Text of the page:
578 research outputs found

    Systems solutions by lactic acid bacteria: from paradigms to practice

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    Lactic acid bacteria are among the powerhouses of the food industry, colonize the surfaces of plants and animals, and contribute to our health and well-being. The genomic characterization of LAB has rocketed and presently over 100 complete or nearly complete genomes are available, many of which serve as scientific paradigms. Moreover, functional and comparative metagenomic studies are taking off and provide a wealth of insight in the activity of lactic acid bacteria used in a variety of applications, ranging from starters in complex fermentations to their marketing as probiotics. In this new era of high throughput analysis, biology has become big science. Hence, there is a need to systematically store the generated information, apply this in an intelligent way, and provide modalities for constructing self-learning systems that can be used for future improvements. This review addresses these systems solutions with a state of the art overview of the present paradigms that relate to the use of lactic acid bacteria in industrial applications. Moreover, an outlook is presented of the future developments that include the transition into practice as well as the use of lactic acid bacteria in synthetic biology and other next generation applications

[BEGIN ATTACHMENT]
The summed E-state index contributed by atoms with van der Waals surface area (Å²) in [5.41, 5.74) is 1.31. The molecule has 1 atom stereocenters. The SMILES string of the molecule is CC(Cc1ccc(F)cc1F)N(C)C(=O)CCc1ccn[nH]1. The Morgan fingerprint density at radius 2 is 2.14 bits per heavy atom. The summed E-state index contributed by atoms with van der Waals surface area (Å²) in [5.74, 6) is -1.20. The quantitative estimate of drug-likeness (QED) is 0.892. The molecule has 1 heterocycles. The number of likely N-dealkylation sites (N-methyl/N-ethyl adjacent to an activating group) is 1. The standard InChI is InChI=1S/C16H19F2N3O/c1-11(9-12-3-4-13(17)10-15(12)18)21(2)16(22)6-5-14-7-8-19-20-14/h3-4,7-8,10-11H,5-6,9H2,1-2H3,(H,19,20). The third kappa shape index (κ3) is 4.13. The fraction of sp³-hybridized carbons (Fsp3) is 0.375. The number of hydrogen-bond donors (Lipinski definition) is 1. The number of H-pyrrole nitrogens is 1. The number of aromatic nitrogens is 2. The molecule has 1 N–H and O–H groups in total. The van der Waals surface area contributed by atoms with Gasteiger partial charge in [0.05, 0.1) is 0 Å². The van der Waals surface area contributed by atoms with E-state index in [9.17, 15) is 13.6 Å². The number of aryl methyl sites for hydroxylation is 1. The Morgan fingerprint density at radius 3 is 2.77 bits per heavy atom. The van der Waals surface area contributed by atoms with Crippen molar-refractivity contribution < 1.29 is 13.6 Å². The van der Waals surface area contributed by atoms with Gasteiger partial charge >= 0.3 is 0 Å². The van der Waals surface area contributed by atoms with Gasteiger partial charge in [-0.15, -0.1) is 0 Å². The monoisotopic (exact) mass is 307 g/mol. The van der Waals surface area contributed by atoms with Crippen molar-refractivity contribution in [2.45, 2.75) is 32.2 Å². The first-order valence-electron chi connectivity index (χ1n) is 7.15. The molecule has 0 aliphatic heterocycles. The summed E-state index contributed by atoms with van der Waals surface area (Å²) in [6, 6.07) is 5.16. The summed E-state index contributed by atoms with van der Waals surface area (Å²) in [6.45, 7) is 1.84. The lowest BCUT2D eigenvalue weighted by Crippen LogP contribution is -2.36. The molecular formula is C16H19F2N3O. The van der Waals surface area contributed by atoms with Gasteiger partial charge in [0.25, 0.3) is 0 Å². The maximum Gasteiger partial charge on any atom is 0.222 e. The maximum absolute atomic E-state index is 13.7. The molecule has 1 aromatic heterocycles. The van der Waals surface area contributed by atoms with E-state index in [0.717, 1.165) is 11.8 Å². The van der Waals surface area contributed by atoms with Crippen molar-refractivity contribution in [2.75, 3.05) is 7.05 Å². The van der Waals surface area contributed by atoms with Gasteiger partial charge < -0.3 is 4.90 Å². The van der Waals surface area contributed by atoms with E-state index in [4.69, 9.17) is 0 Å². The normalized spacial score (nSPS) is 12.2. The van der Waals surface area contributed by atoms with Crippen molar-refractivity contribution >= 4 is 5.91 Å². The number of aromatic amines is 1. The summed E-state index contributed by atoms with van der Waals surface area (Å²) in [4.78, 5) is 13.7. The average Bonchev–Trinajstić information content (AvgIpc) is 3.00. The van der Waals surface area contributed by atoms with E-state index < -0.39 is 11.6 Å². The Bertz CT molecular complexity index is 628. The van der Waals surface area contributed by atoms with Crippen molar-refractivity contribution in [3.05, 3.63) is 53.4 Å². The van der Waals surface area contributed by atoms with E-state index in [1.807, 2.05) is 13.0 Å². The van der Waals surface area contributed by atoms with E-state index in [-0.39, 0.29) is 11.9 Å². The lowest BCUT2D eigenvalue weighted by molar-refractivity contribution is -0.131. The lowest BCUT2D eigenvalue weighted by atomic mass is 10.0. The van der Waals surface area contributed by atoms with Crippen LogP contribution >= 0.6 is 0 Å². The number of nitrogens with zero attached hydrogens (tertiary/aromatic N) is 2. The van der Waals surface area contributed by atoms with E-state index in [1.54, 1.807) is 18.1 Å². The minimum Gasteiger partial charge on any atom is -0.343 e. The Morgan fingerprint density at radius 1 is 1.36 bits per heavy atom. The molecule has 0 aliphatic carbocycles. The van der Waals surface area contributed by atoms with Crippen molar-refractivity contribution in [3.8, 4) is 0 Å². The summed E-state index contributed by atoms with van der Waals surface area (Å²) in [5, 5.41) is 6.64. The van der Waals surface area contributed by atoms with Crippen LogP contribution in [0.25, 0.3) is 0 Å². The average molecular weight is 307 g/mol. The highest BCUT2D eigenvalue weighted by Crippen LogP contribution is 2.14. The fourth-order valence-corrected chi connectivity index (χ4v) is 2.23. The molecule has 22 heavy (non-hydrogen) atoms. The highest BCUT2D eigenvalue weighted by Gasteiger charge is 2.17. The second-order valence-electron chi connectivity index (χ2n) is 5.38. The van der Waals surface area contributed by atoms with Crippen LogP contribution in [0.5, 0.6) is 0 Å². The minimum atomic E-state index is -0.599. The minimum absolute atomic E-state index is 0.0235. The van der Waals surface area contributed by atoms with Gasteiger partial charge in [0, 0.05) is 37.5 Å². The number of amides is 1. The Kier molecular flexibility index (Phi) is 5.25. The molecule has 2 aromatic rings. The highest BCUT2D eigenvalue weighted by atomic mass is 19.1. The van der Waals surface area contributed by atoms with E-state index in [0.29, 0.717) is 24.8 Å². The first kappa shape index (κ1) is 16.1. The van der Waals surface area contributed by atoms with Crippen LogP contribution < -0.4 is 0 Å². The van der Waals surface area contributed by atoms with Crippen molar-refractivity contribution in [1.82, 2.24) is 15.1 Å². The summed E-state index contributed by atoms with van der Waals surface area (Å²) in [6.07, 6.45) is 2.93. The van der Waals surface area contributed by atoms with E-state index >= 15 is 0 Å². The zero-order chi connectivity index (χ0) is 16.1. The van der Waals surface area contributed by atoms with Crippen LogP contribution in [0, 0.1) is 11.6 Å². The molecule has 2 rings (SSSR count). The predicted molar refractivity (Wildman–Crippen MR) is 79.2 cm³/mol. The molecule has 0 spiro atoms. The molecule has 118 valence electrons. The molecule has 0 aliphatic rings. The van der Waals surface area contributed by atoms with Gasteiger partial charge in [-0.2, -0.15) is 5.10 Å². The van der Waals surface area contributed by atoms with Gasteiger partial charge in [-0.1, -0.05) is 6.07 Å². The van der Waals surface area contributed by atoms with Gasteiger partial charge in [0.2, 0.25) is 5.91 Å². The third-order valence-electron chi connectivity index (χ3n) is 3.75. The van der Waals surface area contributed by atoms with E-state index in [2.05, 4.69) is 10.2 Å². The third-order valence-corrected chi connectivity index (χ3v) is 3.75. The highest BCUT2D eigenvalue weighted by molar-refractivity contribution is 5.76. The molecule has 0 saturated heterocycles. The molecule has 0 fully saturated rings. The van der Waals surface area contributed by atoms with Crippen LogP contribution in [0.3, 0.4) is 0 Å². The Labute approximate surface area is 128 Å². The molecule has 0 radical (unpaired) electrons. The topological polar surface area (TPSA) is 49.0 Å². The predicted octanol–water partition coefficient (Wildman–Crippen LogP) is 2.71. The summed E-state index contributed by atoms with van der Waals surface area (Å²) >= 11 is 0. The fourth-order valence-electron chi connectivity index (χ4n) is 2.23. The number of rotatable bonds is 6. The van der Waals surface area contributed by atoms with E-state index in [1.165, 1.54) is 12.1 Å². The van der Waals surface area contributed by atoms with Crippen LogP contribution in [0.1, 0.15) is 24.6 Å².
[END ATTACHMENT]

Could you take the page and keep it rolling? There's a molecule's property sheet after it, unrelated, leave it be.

Infant gut microbiota restoration : state of the art

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    The gut microbiota has a central role in the programming of the host's metabolism and immune function, with both immediate and long-term health consequences. Recent years have witnessed an accumulation of understanding of the process of the colonization and development of the gut microbiota in infants. The natural gut microbiota colonization during birth is frequently disrupted due to C-section birth or intrapartum or postpartum antibiotic exposure, and consequently aberrant gut microbiota development is common. On a positive note, research has shown that restoration of normal gut microbiota development is feasible. We discuss here the current understanding of the infant microbiota, provide an overview of the sources of disturbances, and critically evaluate the evidence on early life gut microbiota restoration for improved health outcomes by analyzing published data from infant gut microbiota restoration studies.Peer reviewe

    Controlled overproduction of proteins by lactic acid bacteria

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    Lactic acid bacteria are widely used in industrial food fermentations, contributing to flavour, texture and preservation of the fermented products. Here we describe recent advances in the development of controlled gene expression systems, which allow the regulated overproduction of any desirable protein by lactic acid bacteria. Some systems benefit from the fact that the expression vectors, marker genes and inducing factors can be used directly in food applications since they are all derived from food-grade lactic acid bacteria. These systems have also been employed for the development of autolytic bacteria, suitable for various industrial applications.